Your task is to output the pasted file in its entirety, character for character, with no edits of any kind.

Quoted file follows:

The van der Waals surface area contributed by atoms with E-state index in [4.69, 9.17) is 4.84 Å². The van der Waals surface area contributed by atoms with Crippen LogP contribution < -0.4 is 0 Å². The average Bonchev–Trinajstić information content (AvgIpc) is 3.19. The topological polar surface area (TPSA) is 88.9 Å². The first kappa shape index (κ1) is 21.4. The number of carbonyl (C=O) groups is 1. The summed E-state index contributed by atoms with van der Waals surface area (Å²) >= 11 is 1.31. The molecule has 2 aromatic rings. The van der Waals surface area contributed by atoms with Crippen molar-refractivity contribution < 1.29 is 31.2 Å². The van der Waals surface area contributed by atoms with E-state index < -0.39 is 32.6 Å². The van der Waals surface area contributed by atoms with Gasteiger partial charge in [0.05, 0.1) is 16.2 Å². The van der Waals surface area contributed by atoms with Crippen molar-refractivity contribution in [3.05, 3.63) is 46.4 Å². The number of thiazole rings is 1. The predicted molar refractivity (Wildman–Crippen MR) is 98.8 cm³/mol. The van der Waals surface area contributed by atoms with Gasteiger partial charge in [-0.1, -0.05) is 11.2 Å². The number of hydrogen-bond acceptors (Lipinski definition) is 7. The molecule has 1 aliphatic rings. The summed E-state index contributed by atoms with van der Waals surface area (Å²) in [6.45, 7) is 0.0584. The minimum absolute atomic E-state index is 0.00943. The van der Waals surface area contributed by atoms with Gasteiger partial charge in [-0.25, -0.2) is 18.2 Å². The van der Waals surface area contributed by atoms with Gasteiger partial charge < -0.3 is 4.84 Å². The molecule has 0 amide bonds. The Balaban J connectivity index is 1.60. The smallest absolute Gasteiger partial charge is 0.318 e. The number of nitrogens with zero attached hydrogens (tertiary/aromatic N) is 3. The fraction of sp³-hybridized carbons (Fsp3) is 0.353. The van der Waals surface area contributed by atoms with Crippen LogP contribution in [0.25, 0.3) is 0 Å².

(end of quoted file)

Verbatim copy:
The van der Waals surface area contributed by atoms with E-state index in [4.69, 9.17) is 4.84 Å². The van der Waals surface area contributed by atoms with Crippen LogP contribution < -0.4 is 0 Å². The average Bonchev–Trinajstić information content (AvgIpc) is 3.19. The topological polar surface area (TPSA) is 88.9 Å². The first kappa shape index (κ1) is 21.4. The number of carbonyl (C=O) groups is 1. The summed E-state index contributed by atoms with van der Waals surface area (Å²) >= 11 is 1.31. The molecule has 2 aromatic rings. The van der Waals surface area contributed by atoms with Crippen molar-refractivity contribution < 1.29 is 31.2 Å². The van der Waals surface area contributed by atoms with E-state index < -0.39 is 32.6 Å². The van der Waals surface area contributed by atoms with Gasteiger partial charge in [0.05, 0.1) is 16.2 Å². The van der Waals surface area contributed by atoms with Crippen molar-refractivity contribution in [3.05, 3.63) is 46.4 Å². The number of thiazole rings is 1. The predicted molar refractivity (Wildman–Crippen MR) is 98.8 cm³/mol. The van der Waals surface area contributed by atoms with Gasteiger partial charge in [-0.1, -0.05) is 11.2 Å². The number of hydrogen-bond acceptors (Lipinski definition) is 7. The molecule has 1 aliphatic rings. The summed E-state index contributed by atoms with van der Waals surface area (Å²) in [6.45, 7) is 0.0584. The minimum absolute atomic E-state index is 0.00943. The van der Waals surface area contributed by atoms with Gasteiger partial charge in [-0.25, -0.2) is 18.2 Å². The van der Waals surface area contributed by atoms with Gasteiger partial charge < -0.3 is 4.84 Å². The molecule has 0 amide bonds. The Balaban J connectivity index is 1.60. The smallest absolute Gasteiger partial charge is 0.318 e. The number of nitrogens with zero attached hydrogens (tertiary/aromatic N) is 3. The fraction of sp³-hybridized carbons (Fsp3) is 0.353. The van der Waals surface area contributed by atoms with Crippen LogP contribution in [0.25, 0.3) is 0 Å².